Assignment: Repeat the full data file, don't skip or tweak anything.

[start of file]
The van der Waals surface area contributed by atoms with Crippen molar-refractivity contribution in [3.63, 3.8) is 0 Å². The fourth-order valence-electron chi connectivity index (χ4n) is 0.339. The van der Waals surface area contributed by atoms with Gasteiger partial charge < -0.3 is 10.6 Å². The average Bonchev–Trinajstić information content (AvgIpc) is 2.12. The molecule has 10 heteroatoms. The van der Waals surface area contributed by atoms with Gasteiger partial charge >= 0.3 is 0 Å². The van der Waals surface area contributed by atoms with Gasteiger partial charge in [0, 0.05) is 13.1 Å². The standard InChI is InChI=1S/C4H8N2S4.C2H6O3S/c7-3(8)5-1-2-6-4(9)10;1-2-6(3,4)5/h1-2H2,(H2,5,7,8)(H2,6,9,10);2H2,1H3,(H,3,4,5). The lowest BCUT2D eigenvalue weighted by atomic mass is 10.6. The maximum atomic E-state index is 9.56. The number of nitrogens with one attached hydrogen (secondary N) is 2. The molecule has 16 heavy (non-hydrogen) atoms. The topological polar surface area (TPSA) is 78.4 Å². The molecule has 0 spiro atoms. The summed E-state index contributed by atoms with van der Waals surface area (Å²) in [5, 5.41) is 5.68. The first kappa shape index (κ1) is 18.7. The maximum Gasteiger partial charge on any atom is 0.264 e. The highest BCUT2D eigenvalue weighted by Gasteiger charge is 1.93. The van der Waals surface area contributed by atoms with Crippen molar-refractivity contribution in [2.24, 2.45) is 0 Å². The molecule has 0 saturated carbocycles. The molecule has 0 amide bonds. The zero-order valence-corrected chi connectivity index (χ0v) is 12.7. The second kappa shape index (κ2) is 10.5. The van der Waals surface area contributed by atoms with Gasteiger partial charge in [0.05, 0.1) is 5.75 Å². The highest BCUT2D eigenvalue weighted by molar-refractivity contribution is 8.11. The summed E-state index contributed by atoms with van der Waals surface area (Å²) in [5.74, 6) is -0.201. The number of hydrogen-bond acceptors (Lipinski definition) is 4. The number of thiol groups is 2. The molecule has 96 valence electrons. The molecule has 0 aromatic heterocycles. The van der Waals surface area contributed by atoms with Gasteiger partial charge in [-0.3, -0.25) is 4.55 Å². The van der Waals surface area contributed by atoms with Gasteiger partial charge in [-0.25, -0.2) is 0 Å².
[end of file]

The van der Waals surface area contributed by atoms with Crippen molar-refractivity contribution in [3.63, 3.8) is 0 Å². The fourth-order valence-electron chi connectivity index (χ4n) is 0.339. The van der Waals surface area contributed by atoms with Gasteiger partial charge < -0.3 is 10.6 Å². The average Bonchev–Trinajstić information content (AvgIpc) is 2.12. The molecule has 10 heteroatoms. The van der Waals surface area contributed by atoms with Gasteiger partial charge >= 0.3 is 0 Å². The van der Waals surface area contributed by atoms with Gasteiger partial charge in [0, 0.05) is 13.1 Å². The standard InChI is InChI=1S/C4H8N2S4.C2H6O3S/c7-3(8)5-1-2-6-4(9)10;1-2-6(3,4)5/h1-2H2,(H2,5,7,8)(H2,6,9,10);2H2,1H3,(H,3,4,5). The lowest BCUT2D eigenvalue weighted by atomic mass is 10.6. The maximum atomic E-state index is 9.56. The number of nitrogens with one attached hydrogen (secondary N) is 2. The molecule has 16 heavy (non-hydrogen) atoms. The topological polar surface area (TPSA) is 78.4 Å². The molecule has 0 spiro atoms. The summed E-state index contributed by atoms with van der Waals surface area (Å²) in [5, 5.41) is 5.68. The first kappa shape index (κ1) is 18.7. The maximum Gasteiger partial charge on any atom is 0.264 e. The highest BCUT2D eigenvalue weighted by Gasteiger charge is 1.93. The van der Waals surface area contributed by atoms with Crippen molar-refractivity contribution in [2.24, 2.45) is 0 Å². The molecule has 0 saturated carbocycles. The molecule has 0 amide bonds. The zero-order valence-corrected chi connectivity index (χ0v) is 12.7. The second kappa shape index (κ2) is 10.5. The van der Waals surface area contributed by atoms with Gasteiger partial charge in [0.05, 0.1) is 5.75 Å². The highest BCUT2D eigenvalue weighted by molar-refractivity contribution is 8.11. The summed E-state index contributed by atoms with van der Waals surface area (Å²) in [5.74, 6) is -0.201. The number of hydrogen-bond acceptors (Lipinski definition) is 4. The number of thiol groups is 2. The molecule has 96 valence electrons. The molecule has 0 aromatic heterocycles. The van der Waals surface area contributed by atoms with Gasteiger partial charge in [-0.3, -0.25) is 4.55 Å². The van der Waals surface area contributed by atoms with Gasteiger partial charge in [-0.25, -0.2) is 0 Å².